Launching Audacity as the user does not create the message about there being nowhere to store temp files, as long as /var/tmp/audacity-gale/ already exists. If it exists, I have to set 754 on /var/tmp/ (denying user execute permissions) to create the message. The folder properties in “Nautilus” calls permission 4 “list files only” whereas it calls 5 “access files”.

If /var/tmp/audacity-gale/ does not exist (as would be the case on a new installation of Audacity) and /var/tmp/ is 755, I see the message. But I don’t recall seeing that message on a new Audacity installation whenever I have fresh-installed Ubuntu.

Can you check if 755 on /var/tmp/ lets the user launch Audacity if /var/tmp/.audacity- exists?

The problem I have with launching Audacity as root is still there even if var/tmp/ is 777.

On Windows if you deny all access to the Audacity temp folder there is no warning on launch of Audacity. You receive a warning if you OK preferences, otherwise the only visible indication (without looking in the log) is that your audio keeps being silenced. :smiling_imp:


Yes, 755 on /var/tmp lets me launch Audacity as user bjornebe when /var/tmp/audacity-bjornebe already exists
Which makes sense - as long as user permission for /var/tmp is no lower than 5 then any already installed tmp-files should be accessible by the applications that put them there.

If memory serves me correct, Ubuntu has root setup in a special way to increase security - there is no root password available to the user, the system takes care of all root interaction via sudo - as a result there is no way to log in to root and consequently root will not act as a user and store files under /root. At least I have never seen anything stored in /root in Ubuntu - have not used it that much though.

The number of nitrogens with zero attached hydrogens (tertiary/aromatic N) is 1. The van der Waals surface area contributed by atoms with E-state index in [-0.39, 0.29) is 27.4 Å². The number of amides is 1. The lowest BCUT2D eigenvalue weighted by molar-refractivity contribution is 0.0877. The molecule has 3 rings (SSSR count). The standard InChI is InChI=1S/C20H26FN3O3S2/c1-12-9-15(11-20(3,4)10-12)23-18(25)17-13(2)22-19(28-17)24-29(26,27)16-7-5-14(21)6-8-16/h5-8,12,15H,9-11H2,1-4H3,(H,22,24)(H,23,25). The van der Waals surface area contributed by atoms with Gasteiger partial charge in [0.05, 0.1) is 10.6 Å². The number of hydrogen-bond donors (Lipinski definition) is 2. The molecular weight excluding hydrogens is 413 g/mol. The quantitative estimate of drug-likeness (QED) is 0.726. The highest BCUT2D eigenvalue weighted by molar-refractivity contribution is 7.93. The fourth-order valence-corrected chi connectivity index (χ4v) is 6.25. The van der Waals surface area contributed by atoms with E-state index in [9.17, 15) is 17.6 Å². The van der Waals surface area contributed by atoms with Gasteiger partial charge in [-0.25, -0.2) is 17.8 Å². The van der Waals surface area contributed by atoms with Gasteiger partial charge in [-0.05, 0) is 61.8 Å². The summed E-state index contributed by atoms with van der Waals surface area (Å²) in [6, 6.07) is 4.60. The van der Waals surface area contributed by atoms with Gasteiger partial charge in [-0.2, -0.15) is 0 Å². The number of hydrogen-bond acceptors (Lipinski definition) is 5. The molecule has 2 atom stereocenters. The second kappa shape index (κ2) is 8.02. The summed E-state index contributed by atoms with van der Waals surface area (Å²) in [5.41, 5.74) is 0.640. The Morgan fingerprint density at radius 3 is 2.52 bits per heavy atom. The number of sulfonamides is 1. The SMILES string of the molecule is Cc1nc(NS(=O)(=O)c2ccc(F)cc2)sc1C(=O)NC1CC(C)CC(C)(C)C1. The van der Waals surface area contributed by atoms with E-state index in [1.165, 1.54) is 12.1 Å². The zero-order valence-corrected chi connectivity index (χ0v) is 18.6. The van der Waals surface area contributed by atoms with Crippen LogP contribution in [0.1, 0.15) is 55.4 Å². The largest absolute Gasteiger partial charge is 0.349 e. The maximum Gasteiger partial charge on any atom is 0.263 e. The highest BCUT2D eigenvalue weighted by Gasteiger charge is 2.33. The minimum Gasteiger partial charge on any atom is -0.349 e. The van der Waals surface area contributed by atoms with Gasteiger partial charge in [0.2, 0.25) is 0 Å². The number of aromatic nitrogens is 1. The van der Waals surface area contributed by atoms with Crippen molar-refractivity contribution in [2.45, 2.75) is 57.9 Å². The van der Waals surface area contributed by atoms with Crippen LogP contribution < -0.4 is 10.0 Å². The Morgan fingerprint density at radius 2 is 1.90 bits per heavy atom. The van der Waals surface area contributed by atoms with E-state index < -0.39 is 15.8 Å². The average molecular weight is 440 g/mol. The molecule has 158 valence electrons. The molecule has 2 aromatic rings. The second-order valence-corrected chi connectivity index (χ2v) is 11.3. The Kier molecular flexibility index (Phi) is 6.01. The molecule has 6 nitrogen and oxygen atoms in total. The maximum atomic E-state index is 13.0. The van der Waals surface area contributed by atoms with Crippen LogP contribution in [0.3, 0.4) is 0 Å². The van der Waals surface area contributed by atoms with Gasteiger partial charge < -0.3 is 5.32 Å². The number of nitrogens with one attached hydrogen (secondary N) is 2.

If I run Audacity as sudo, the temp data is stored in /var/tmp/audacity-root/

On my Ubuntu 12.04 machine /root has its own Desktop (separate from my username’s Desktop) and hidden files and folders including a separate .profile.

Is this on Ubuntu or Debian?

I will check if I can run Audacity as root on my 12.10 Ubuntu install and report back.


So what should happen when the /var/tmp/audacity- does not exist? Should Audacity install that folder, which is done under root?

In any case, since Audacity throws that message after not finding anywhere to store temp files, it should open and not segfault, letting the user open Preferences as the message says.

Or it could create a temp folder in the user’s folder for Audacity data (~/.audacity-data/ on Linux) and throw a message to that effect. Perhaps it would offend Linux protocol, I don’t know.

So is this another, different issue in itself? Are username and root both you (fastturtle)?

And as I asked, how are you launching Audacity, from where?

And even if /root/.audacity-data was being used, is the temp dir still /var/tmp/audacity-root/ or something else?

If I understand it, NEKRO running as user is using /home/username/.audacity-data.


No. If I run my self-compiled build installed in /usr/local/bin as root, the message appears and Audacity quits.

The same happens if I run the Ubuntu “Daily Build” of Audacity installed in /usr/bin/ as root.